Since we have already started with Michael as skeptic, let us return to Captain Pike. Pike’s father taught both science and comparative religion confusing and affecting the child, Pike. There are certainly times when he is the believer among them. In the first episode, Pike tells his science officer “do not covert your neighbor’s starship,” and in the second episode, “what happened to thou shall not steal?” In episode two, when the All-Mother says “Peace be with you,” he responds, “and also with you.” He also quotes Arthur C. Clark’s third law, “any significantly advanced technology is indistinguishable from magic,” and the response “any extraterrestrial intervention is indistinguishable from G-d.” In episode 4, he proclaims the sphere “their galaxy’s Dead Sea Scrolls.”
Yet, episode 4 is more important in terms of Saru, the convert. In the episode, Saru undergoes the Vahar’ai, a Kelpian bodily transformation which is purported to cause death. Yet he survives. Not only that, his typically Kelpian fear is replaced by a sense of power and self-confidence. He is eager to let others know about his transformative rite of passage, or as he calls it an evolving. Many converts approach their new religion in a similar manner, do they not?
Another individual who undergoes a bodily transformation is Hugh. Last season he was killed by Ash/Voq. In episode 5 of this season, the mycelial network builds Hugh a new body for his soul, which has been trapped in the network. He enters into an existential crisis quite literally. This uncertainty about feeling disconnected to his new body and the knowledge of his death play havoc on his relationships. Yet, eventually he is able to overcome the divide between who he was and who he is now.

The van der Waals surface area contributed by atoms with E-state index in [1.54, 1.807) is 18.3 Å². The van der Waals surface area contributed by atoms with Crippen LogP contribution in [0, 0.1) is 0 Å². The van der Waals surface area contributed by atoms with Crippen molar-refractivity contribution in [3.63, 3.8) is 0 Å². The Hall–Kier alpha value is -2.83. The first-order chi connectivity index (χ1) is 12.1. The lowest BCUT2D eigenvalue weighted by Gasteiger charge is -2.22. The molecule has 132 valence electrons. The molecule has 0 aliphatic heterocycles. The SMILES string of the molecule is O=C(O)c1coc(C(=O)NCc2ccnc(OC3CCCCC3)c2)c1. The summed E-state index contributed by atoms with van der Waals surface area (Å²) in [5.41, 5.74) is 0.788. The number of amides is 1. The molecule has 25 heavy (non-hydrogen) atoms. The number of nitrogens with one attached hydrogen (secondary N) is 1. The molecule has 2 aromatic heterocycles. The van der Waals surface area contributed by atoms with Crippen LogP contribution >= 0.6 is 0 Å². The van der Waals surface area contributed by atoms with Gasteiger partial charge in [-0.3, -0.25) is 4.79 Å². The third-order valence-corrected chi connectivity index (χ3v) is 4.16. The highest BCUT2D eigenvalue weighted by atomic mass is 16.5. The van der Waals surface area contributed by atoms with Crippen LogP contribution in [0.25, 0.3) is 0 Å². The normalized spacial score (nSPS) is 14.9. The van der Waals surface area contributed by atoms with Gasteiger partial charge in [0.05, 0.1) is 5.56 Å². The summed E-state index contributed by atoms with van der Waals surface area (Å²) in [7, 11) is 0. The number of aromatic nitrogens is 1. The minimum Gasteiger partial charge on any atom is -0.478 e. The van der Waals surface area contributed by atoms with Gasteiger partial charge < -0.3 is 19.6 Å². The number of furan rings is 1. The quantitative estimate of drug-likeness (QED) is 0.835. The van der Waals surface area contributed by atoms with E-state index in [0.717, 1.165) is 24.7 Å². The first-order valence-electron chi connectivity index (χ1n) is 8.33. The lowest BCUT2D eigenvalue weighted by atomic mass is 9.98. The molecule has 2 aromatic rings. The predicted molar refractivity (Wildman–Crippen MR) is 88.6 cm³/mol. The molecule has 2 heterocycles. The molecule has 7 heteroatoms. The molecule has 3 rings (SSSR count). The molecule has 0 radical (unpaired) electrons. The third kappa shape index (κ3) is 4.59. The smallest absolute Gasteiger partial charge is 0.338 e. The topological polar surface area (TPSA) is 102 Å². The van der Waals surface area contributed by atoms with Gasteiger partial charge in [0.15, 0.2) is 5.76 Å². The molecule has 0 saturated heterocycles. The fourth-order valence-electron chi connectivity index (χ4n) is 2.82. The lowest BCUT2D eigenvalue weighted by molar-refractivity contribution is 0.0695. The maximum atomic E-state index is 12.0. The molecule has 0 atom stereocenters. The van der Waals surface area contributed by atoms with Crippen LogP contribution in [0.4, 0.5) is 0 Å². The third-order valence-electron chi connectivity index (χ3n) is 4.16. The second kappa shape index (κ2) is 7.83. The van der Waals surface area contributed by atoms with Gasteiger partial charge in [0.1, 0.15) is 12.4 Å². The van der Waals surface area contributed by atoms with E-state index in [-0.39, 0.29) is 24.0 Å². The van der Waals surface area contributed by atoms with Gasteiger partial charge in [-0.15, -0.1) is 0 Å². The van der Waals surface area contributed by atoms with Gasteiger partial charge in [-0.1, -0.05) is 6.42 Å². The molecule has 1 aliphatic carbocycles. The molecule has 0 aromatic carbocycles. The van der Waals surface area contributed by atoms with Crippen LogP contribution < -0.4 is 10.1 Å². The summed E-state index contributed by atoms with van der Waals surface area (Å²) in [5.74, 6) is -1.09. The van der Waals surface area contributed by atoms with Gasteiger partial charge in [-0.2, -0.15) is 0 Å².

Finally, there is episode two. Here, religion is quite stereotypically Western: faith-based with sacred writings and a church. On stained glass windows, we see symbols: Jesus crucified for Christianity; a star of David for Judaism; a crescent moon and star for Islam; a Buddha and a hand in chin or vitarka mudra to represent Buddhism and Hinduism respectively. We are told Wiccan and Shinto representations are there as well. From the beginning, Pike and Michael assume that the main religious object is textual, again quite Western and Christian.
There is however a harvest moon ritual, complete with candles, incense, bell ringing, and prayers. The religious leader is called All-Mother and clothed completely in red. Lastly, this amalgamated religion has a new savior, the Red Angel.
Yet, as illustrated, religion, in Star Trek: Discovery‘s second season, is so much more than this example. When one of the show’s creators, Alex Kurtzman said season two centered on faith, he meant it. Religious elements run throughout the season. There are characters who embody elements of it: the Red Angel: the unknown, the savior, or the one with a purpose; Michael, the skeptic; Spock, the logician; Saru, the convert; Hugh, the resurrected; and Pike, the believer. The plot centers on a religious notion that actions create the future. Finally, the season highlights the importance of faith, yes sometimes in convictions, but more so, as empowerment of one’s self and others.
Next month, season three.
As always, live long and prosper.
Ivy Helman, Ph.D.: A feminist scholar and faculty member at Charles University in Prague, Czech Republic where she teaches a variety of Jewish Studies, Feminist and Ecofeminist courses.